In a series of meetings over the next week, Metro will offer the public an update on the proposed Vermont Transit Corridor Project, which calls for building a north-south bus rapid transit (BRT) line that would run between Hollywood Boulevard in Los Feliz and 120th Street in the unincorporated community of Athens.

The project, according to Metro, has $425 million in funding from sources including Measure M, and is anticipated to be built between 2024 and 2028.

But buried at the end of the presentation is something perhaps more tantalizing to Los Angeles transit enthusiasts: an early look at a future conversion of the unbuilt BRT line to rail.  This comes with the caveat that any conversion would have to wait until the far-off year of 2067, as currently available funds would not cover the costs of a rail line in the near-term future.

There are six initial rail concepts under consideration, including side- and center-running light rail, a side-running tram, and three options for a heavy rail subway along the corridor.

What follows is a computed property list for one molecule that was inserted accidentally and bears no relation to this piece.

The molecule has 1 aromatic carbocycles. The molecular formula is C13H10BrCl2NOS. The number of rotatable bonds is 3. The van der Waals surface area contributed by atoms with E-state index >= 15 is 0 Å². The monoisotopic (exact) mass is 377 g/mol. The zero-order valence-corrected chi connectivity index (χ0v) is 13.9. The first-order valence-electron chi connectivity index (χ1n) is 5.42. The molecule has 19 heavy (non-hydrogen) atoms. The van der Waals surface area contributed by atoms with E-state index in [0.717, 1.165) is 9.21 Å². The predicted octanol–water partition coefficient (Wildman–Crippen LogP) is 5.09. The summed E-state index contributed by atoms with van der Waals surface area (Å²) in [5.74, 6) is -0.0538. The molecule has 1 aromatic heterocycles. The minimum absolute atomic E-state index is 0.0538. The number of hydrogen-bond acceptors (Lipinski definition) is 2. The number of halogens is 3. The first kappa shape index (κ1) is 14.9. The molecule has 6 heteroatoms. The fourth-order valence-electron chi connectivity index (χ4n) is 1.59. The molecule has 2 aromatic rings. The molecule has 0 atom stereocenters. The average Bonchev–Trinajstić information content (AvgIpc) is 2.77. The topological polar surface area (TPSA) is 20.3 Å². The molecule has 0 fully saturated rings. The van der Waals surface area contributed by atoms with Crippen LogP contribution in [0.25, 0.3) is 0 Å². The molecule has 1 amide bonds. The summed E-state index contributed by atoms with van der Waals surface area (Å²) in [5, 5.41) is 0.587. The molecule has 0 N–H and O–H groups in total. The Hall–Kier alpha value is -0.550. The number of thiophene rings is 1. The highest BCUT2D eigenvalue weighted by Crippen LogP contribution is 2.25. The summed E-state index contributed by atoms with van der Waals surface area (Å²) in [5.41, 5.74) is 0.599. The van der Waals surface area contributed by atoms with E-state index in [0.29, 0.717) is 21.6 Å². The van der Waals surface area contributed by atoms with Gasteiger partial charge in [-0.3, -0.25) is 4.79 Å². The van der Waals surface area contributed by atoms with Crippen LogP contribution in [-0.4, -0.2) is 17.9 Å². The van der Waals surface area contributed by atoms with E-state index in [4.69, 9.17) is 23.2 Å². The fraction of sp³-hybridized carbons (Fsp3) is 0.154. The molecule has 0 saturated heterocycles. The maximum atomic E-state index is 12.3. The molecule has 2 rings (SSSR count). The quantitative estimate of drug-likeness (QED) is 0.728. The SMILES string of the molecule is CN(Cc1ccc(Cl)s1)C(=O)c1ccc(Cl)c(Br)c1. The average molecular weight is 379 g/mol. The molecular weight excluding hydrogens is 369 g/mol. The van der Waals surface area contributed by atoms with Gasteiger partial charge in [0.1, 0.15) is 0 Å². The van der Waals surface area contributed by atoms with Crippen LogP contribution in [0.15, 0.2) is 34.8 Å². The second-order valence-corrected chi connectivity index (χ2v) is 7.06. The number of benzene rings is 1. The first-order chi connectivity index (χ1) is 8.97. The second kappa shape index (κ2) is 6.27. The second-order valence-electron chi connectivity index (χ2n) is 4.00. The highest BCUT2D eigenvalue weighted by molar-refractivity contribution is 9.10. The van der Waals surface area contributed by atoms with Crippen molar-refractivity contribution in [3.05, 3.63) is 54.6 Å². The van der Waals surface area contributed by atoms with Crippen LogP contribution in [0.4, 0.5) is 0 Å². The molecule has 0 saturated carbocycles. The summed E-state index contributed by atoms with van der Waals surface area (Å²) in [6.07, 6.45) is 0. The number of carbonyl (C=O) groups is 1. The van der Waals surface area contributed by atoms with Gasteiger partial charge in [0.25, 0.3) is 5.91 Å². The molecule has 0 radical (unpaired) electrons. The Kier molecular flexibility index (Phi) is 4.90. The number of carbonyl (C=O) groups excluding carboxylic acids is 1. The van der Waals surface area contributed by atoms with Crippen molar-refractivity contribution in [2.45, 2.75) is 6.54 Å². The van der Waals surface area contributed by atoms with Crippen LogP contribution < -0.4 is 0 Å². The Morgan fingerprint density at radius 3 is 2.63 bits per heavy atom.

A curb-running tram or light rail system would operate at-grade along between Wilshire Boulevard and 120th Street, similar to an alternative under consideration for the East San Fernando Valley Transit Corridor.

A center-running light rail line could run at-grade on the wide median located south of Gage Avenue, although the northern stretch toward Wilshire would require at least some grade separation - particularly at Vermont's crossing with the Expo Line.

Metro lists three alternatives for a heavy rail line along the corridor, including rerouting either the Red or Purple Line to continue south along Vermont at the shared Wilshire/Vermont Station.  The third heavy rail alternative imagines an independent new rail line that would terminate in a separate station box adjacent to the existing Wilshire/Vermont stop.

Moving forward, Metro hopes to narrow its focus to three rail concepts for additional analysis.  The criteria for evaluation will include customer experience, system connectivity, operability and reliability, passenger capacity, cost, and potential construction impacts and service disruption.

Both the rail and bus rapid transit alternatives are expected to be refined for additional study by the end of May, with the findings scheduled to be revealed in October, and the complete study due by December.  By mid-2019, a full environmental review of the bus rapid transit project is expected to begin.